Modern psychoanalysts, like homeopaths, have understood that symptoms are not "the problem" but only manifestations of the problem. Sigmund Freud laid the groundwork for this perspective by uncovering the sublimated and unconscious nature of psychological disorders and the manner in which they are expressed. Carl Jung extended this perspective by showing how those sublimated psychological patterns contain also symbolic representations of transpersonal un unconscious materials. Wilhelm Reich showed how they were locked into actual physical states. In general, the psychoanalytic process involves the patient in re-experiencing those unconscious dynamic elements that lie at the basis of the pathology. This re-creating or mimicking of an original submerged experience is clearly homeopathic-like in the largest sense.

The awareness of the dynamic complexity of symptoms is shared by homeopathy and psychoanalysis. Although most classichomeopathic texts contain an outdated psychological terminology, the very basis of homeopathic medicine comprises a sophisticated psychoanalytic framework. More recent homeopathic texts* correct this problem, and the best homeopaths are often excellent psychotherapists.

[* See Catherine Coulter, Portraits of Homoeopathic Medicines and Edward C. Whitmont, Psyche and Substance: Essays on Homeopathy in the Light of Jungian Psychology.]

Still, homeopaths have much to learn from the field of psychology. Too often homeopaths try to obtain information about a person's psyche by asking such direct questions as "What fears do you have? What makes you angry? What types of things make you cry?" Homeopaths obviously have to learn more sophisticated means not only getting but of interpreting this information and distinguishing real character from affect and ego-oriented character.

And of course, the field of psychology has much to learn from homeopathy. Hering's Law of Cure is an invaluable assessment tool for the progress of treatment. The emphasis in homeopathy on the minimum dose will encourage therapists to find the deepest-acting, individualized treatment which doesn't require obsessive re-application, but is powerful enough to have a significant effect. It is interesting to surmise how this might be done in a sophisticated psychotherapy, both with and without actual homeopathic remedies. And ultimately, when homeopathy's law of similars is more fully understood and utilized, psychologists and psychiatrists will automatically recognize symptoms as the organism's adaptive responses and seek to aid patients in efforts to go with, rather than against, this self-defensive, self-healing process.

REFERENCES
1. C.F. Menninger, "Some Reflections Relative to the Symptomatology and Materia Medida of Typhoid Fever," Transactions of the American Institute of Homoeopathy, 1897, 430.
2. Jonas Robitscher, The Power of Psychiatry, Boston: Houghton Mifflin, 1980, 282.
3. Jerrold S. Maxmen, The New Psychiatry, New York: William Morrow, 1985, 42.
4. Ibid., 58.
5. Ibid., 112.
6. Paul H. Wender and Donald F. Klein, Mind, Mood and Medicine, New York: New American Library, 1982, 345.
7. Ibid., 197.
8. Maxmen, 158.
9. Menninger, 430.
10. Edward C. Whitmont, Psyche and Substance: Essays on Homeopathy in the Light of Jungian Psychology, Berkeley: North Atlantic, 1981.
11. Catherine Coulter, Portraits of Homoeopathic Medicines: Psychophysical Analyses of Selected Constitutional Types, Berkeley: North Atlantic, 1986.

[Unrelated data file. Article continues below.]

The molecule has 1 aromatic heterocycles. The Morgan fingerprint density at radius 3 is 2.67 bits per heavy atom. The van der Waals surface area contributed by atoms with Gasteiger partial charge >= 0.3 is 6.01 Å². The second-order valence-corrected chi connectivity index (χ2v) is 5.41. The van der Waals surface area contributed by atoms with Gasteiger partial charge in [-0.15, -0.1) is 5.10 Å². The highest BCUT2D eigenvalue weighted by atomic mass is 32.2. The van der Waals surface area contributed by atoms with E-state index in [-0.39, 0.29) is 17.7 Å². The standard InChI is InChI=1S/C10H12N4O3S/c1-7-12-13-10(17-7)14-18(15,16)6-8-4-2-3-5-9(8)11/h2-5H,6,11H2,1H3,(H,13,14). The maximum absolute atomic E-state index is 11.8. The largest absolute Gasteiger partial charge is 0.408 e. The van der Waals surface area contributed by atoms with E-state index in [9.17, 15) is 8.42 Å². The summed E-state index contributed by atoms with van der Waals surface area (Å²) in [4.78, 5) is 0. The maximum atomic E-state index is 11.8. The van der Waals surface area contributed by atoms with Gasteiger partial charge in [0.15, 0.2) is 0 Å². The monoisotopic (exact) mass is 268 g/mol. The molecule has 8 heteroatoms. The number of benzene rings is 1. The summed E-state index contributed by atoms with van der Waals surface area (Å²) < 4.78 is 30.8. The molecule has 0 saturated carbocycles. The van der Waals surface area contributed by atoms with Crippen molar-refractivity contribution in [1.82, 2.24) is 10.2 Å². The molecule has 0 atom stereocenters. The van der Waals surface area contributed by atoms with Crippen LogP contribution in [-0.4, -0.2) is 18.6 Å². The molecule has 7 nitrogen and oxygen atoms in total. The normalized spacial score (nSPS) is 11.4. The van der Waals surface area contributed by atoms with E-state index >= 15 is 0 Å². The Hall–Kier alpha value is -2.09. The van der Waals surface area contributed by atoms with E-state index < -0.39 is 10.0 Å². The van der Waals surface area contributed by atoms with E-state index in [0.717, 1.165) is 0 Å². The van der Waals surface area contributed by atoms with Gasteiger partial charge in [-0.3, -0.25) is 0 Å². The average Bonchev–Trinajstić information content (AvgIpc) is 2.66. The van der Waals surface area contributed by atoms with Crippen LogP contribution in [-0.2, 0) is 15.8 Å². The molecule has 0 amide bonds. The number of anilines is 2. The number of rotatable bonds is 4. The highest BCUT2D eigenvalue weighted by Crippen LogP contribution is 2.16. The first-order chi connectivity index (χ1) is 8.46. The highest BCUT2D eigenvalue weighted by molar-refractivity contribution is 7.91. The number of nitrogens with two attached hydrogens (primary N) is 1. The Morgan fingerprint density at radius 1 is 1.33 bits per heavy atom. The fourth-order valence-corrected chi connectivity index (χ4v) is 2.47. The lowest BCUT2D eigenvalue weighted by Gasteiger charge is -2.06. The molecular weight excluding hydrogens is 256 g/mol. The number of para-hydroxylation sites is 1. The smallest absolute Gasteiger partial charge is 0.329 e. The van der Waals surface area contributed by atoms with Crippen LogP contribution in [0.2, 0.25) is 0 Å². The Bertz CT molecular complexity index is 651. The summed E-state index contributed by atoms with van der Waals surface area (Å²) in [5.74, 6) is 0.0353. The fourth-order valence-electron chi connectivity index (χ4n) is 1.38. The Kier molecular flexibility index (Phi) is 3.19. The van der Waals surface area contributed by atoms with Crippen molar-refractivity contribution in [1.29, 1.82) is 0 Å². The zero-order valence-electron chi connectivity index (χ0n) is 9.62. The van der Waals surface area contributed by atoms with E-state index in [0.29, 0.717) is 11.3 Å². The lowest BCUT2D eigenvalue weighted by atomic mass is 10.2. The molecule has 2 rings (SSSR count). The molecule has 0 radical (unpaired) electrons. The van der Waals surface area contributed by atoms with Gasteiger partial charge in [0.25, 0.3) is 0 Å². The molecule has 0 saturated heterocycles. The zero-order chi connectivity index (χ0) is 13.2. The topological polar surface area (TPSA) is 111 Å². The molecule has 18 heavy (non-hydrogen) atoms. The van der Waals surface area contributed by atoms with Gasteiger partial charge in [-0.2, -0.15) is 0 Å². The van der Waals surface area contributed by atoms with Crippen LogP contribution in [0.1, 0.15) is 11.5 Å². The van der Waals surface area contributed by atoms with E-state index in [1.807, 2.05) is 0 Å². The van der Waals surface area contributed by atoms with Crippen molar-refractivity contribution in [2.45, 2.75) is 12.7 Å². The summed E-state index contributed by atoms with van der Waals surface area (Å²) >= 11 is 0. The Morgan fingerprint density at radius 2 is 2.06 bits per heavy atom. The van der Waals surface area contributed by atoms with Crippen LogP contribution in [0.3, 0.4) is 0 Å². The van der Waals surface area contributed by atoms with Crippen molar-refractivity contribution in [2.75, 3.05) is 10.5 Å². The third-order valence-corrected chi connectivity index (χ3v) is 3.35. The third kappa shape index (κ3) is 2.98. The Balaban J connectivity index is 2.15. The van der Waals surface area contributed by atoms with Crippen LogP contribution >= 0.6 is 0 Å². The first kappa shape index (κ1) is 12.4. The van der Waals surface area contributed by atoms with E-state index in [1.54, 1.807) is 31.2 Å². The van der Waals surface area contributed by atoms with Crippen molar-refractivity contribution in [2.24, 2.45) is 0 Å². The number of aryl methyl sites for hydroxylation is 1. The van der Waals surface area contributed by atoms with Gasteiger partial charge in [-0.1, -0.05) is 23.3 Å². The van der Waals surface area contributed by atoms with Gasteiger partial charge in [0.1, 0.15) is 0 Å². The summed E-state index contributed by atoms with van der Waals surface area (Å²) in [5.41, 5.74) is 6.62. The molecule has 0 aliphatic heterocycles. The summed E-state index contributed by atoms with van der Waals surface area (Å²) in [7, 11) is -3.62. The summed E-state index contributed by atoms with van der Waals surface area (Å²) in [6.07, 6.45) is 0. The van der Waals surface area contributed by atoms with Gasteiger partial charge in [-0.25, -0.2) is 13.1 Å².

12. George Vithoulkas, "Nux Vomica" and "Arsenicum Album," Journal of Homeopathic Practice, 1,1, 36-50, Spring, 1978. Also, select medicines are discussed in G. Vithoulkas, Homeopathy: Medicine of the New Man, New York: Arco, 1979.
13. There are many good materia medicas, including M. Tyler, Drug Pictures, Essex, England: Health Science, 1942; C.E. Wheeler, An Introduction to the Principles and Practice of Homoeopathy, Essex, England: Health Sciences, 1948; J.T. Kent, Lectures on Homoeopathic Materia Medica, New Delhi: B. Jain (reprint). D.M. Gibson, Studies of Homoeopathic Remedies, Beaconsfield, England: Beaconsfield, 1987. See Resources for other materia medicas.
14. T. Adorno, The Authoritarian Personality, New York: Harper and Row, 1950.
15. Jack Cooper, "The Treatment and Core of Alcoholism and Related Illnesses on an OUtpatient Basis with Homeopathy," Journal of the American Institute of Homeopathy, 75,2:18-21, June, 1982. J.P. Gallavardin, a French homeopath in the 1800s, experienced a similar 50% cure rate of alcoholism with the use of homeopathic medicine. For further information, see J.P. Gallavardin, How to Cure Alcoholism: The Non-toxic Homoeopathic Way, Katonah, New York: East-West Arts, 1976.
16. Seldon H. Talcott, "The Curability of Mental and Nervous Diseases Under Homoeopathic Medication," Transactions of the American Institute of Homoeopathy, 1891, 875-886.
17. Ellen L. Keith, "Progress of the Year in Regard to State Hospital Work," Transactions of the American Institute of Homoeopathy, 1899, 566-568.
18. D.M. Gibson and B.S. Lond, "Some Observations on Homoeopathy in Relation to Psychneuroses, British Homoeopathic Journal, 43,3, 1953.
19. V.E. Frankl, "Paradoxical Intention: A Logotherapeutic Technique," American Journal of Psychotherapy, 14, 520-535; V.E. Frankl, "Paradoxical Intention and Dereflection: A Logotherapeutic Technique," Psychotherapy: Theory, Research and Practice, 12,3:226-237, 1975.
20. G. Bateson, D.D. Jackson, J. Haley, and J. Weakland, "Toward a Theory of Schizophrenia," In G. Bateson, Steps to an Ecology of Mind, New York: Ballantine, 1972. Jay Haley, Problem-solving Therapy: New Strategies for Effective Family Therapy, New York: Harper and Row, 1976. P. Watzlawick, J. Weakland and R. Fisch (eds.), Change: Principles of Problem Formation and Problem Resolution, New York: Norton, 1974.
21. Carl Rogers, On Becoming a Person, Boston: Houghton Mifflin, 1961.
22. Jay Haley, Uncommon Therapy: The Psychiatric Techniques of Milton H. Erickson, New York: Norton, 1973.

Additional Helpful References

Linda Riebel, "A Homeopathic Model of Psychotherapy," Journal of Humanistic Psychology, 24,1:9-48, Winter, 1984.

Daphna Slonim and Kerrin White, "Homeopathy and Psychiatry," Journal of Mind and Behavior, 4,3:401-410, Summer, 1983.

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About The Author
DANA ULLMAN, MPH, is one of America's leading advocates for homeopathy. He has authored 10 books, including The Homeopathic Revolution: Why Famous People and Cultural Heroes Choose Homeopathy, ...more